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What Makes Shepherds’ Seminary Unique And Necessary?

By Tim Cantrell

Praise God for great seminaries and academic institutions that have been bastions of biblical orthodoxy.  But in many fields of service, such institutions are unavailable (or have gone liberal), so local churches are having to rediscover their God-given role in pastoral training.  From passing the buck to parachurch schools, the local church must return to passing the baton, “entrusting these things to faithful men who will be able to teach others also” (2 Tim. 2:2).  But this will require strong theological unity and in-depth cooperation amongst one or more churches and their leaders.

Patterned after good models and mentors [1], our seminary is the fruit of twenty-plus years of church planting and church-strengthening, until we had a coalition of five likeminded churches ready to take on such a large project.  Each church donates their pastor’s time, as part of his biblical calling to raise up the next generation of pastors (1 Tim. 5:22).  Christ has ordained that churches produce pastors; other institutions may assist but cannot replace the church’s role.

Our students should be biblically qualified, gifted men whom God has clearly called into pastoral ministry through their local church identifying them.  Too often a man ‘went’ to seminary instead of being sent by his local church who can verify and vouch for his godly character and gifting (1 Tim. 3:1-7; Titus 1:5-9).  At our seminary we tell applicants, “You need to smell like sheep to study at Shepherds’ (Seminary).”  We take it very seriously when a local church sends us one of their best treasures – a proven and tested man, to undergo our rigorous, four-year program.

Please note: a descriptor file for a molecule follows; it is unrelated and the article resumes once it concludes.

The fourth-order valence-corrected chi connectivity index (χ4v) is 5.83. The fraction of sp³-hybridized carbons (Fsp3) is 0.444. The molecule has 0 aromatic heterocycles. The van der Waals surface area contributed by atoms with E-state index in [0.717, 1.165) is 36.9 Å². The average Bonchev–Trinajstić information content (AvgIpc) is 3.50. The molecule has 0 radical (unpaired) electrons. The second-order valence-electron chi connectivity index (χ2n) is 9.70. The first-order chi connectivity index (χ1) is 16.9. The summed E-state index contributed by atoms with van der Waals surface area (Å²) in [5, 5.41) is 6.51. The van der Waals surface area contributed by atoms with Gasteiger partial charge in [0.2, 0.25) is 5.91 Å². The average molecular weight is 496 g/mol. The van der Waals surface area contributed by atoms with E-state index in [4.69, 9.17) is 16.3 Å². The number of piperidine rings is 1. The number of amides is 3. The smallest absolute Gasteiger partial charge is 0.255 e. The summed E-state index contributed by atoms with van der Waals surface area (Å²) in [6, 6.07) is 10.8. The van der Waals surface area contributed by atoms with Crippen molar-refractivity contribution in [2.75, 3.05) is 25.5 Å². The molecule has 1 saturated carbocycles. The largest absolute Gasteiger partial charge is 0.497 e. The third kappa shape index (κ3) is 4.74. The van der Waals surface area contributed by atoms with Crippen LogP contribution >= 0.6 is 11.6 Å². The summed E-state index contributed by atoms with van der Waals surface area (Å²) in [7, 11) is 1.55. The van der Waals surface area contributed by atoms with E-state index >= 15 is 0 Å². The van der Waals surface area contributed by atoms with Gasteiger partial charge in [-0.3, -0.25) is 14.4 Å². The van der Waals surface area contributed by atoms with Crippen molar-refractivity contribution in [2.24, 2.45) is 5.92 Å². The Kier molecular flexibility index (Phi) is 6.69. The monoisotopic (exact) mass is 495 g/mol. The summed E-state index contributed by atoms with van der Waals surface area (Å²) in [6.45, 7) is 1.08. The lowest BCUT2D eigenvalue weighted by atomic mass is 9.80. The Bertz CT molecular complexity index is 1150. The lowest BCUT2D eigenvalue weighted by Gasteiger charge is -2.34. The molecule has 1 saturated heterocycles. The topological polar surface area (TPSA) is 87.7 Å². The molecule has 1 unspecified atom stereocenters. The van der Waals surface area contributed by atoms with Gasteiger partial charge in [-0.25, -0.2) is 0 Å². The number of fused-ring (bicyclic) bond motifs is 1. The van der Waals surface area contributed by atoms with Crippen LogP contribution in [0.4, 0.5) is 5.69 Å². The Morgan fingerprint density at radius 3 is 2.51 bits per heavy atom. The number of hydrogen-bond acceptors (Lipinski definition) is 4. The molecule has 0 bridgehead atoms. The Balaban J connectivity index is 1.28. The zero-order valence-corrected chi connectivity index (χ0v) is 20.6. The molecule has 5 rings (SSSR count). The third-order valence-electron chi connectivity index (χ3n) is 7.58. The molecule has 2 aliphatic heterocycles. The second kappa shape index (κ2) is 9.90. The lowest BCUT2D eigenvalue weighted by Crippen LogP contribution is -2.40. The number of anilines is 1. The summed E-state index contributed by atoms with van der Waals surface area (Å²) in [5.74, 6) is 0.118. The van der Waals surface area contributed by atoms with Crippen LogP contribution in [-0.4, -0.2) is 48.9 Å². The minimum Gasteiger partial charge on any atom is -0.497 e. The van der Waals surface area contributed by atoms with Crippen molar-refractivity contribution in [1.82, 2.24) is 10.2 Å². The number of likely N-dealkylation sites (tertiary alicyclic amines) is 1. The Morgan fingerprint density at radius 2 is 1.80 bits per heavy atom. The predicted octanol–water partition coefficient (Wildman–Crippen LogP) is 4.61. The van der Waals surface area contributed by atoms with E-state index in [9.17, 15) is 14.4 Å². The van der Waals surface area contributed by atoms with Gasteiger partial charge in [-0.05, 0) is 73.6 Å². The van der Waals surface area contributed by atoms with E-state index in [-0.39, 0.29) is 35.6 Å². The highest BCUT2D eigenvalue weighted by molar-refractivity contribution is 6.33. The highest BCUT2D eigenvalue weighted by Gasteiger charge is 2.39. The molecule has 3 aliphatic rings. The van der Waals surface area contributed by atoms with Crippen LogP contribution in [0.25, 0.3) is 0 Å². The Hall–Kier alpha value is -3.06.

While in seminary, our job is not to expose students to a smorgasbord of views, but to impart a definite body of sound doctrine and biblical truth so that we produce pastor-theologians ready to love and lead a flock (1 Tim. 4:6-16; Acts 20:17-35).[2] To do that we must have a faculty of teachers who are united not only in doctrine but also in ministry practice, and who can model pastoral ministry outside the classroom in healthy local churches and in mentoring our men.  This is the accreditation that matters most in God’s eyes.

Today’s typical seminary graduates leave with more questions than answers, more doubts than convictions.  How then will they ever lead a flock with confidence and feed them with sound doctrine?  May God use our cooperation as local churches to train up faithful shepherd-expositors who will show their love for the Chief Shepherd by feeding His sheep (Jn. 20:15-19; 1 Pet. 5:1-4). 

The Apostle Paul’s mandate to young Pastor Timothy is clear, “Retain the standard of sound words….  Guard the good deposit….” (2 Tim. 1:13-14). J.C. Ryle summons every preacher:

Dare to make up your mind what you believe.  Dare to have distinct views of truth and error.  Never, never be afraid to hold decided doctrinal opinions.  Never…rest contented with a bloodless, boneless, tasteless, colourless, lukewarm un-dogmatic Christianity. …Take up a distinct, sharply cut, doctrinal religion!

…Christianity without distinct doctrine is a powerless thing.  …The men who have done the most for the Church, and made the deepest mark on their day and generation, have always been men of most decided and distinct doctrinal views.

…It is doctrine, clear, ringing doctrine, which, like the ram’s horn at Jericho, casts down the opposition of the devil and sin! [3]


[2] That doesn’t mean we don’t teach students to understand opposing positions thoroughly, to represent that position accurately and refute it biblically, logically, and precisely.

[3] pp. 416-19, Holiness (1889).

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